My kids are enrolled in a skateboarding class, through the local YMCA. For two years, they've been talking about skateboarding, sounding like real pros when they debate the merits of this deck over that deck with their cousins, and the abilities of Tony Hawk over other pros (okay, I admit it, I blanked when it came time to name another pro. I didn't pay that close attention to the kids).
But when it came time for my kids to actually walk the walk, as they say, at the local skate park, my kids didn't do much more than roll around on their boards and then go back to talking about skateboarding.
They were, in essence, all talk.
And hey, I didn't blame them one darn bit. I tried those skateboards. They are SCARY. Did you ever get on one? It's like purposely slipping on a banana with both feet, on ice, with concrete beneath your precious little skull.
Uh-uh. Not for me.
But my kids are troopers and when the local Y offered this course, at an indoor skatepark, they jumped at the chance. So, I signed them up, and bit my nails as I watched them conquer things like "ollies" and "manuals" and this past week, "dropping in."
At first, it was more like "Falling in." One kid after another tumbled down the tiny ramp.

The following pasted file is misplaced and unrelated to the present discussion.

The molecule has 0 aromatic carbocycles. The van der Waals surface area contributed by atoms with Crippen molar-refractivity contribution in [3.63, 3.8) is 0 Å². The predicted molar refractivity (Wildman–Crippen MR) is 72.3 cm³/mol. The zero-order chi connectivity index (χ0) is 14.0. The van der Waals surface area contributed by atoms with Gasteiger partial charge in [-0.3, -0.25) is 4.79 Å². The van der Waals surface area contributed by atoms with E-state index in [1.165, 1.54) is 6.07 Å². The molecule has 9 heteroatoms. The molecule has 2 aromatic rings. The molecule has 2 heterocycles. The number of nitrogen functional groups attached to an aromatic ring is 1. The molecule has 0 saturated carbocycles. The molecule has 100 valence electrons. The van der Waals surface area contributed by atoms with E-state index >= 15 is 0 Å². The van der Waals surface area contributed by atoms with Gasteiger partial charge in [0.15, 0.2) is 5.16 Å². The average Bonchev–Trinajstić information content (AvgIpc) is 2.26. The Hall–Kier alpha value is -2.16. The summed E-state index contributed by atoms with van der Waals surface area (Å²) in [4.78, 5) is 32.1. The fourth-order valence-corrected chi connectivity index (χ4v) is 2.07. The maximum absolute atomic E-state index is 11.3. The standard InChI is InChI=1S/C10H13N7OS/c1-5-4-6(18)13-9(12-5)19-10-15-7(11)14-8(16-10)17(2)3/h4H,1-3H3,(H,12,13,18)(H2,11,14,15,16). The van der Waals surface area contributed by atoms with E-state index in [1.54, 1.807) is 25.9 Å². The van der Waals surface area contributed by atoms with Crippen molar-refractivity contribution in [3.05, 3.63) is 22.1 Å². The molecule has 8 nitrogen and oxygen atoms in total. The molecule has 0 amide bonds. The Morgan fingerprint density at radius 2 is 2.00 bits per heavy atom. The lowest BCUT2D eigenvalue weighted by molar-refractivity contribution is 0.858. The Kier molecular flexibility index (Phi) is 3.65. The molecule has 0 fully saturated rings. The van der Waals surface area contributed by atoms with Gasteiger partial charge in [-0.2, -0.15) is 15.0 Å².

Ouch. Ouch. Ouch. Us parents cringed with every attempt, as the kids spilled down the small ramp, not getting much more hurt than their egos, but still... Ouch.
And then, finally, both my kids did it. They dropped in. To see the look of triump on their faces as they tipped the edge of their skateboard over the lip of the ramp, then pushed down, and dropped onto the curve, was incredible. I still cringed, sure tehy were going to go face-first into the floor, but they didn't.
So, what's the moral of the story here? That sometimes, the things that scare us most (and my kids, believe me, were scared to do this -- this was the main topic of conversation the entire ride over to the lesson) are the things we need to attempt anyway. That what looks like a big drop from up above (to them it looked like a huge drop in, but from my vantage point, it really wasn't more than an 18-inch ramp) really isn't that big at all. And that sometimes you're more ready than you think to take that chance.
So think about it. What pool (that's some skateboarding lingo for you today) are you ready to drop into today? I've got one in mind in my own life. It may seem scary, but sometimes, you've just got to, as Maxine says on the notepads I bought at the Hallmark store, "put your big girl panties on and just do it."
Today, go on and drop in. :-)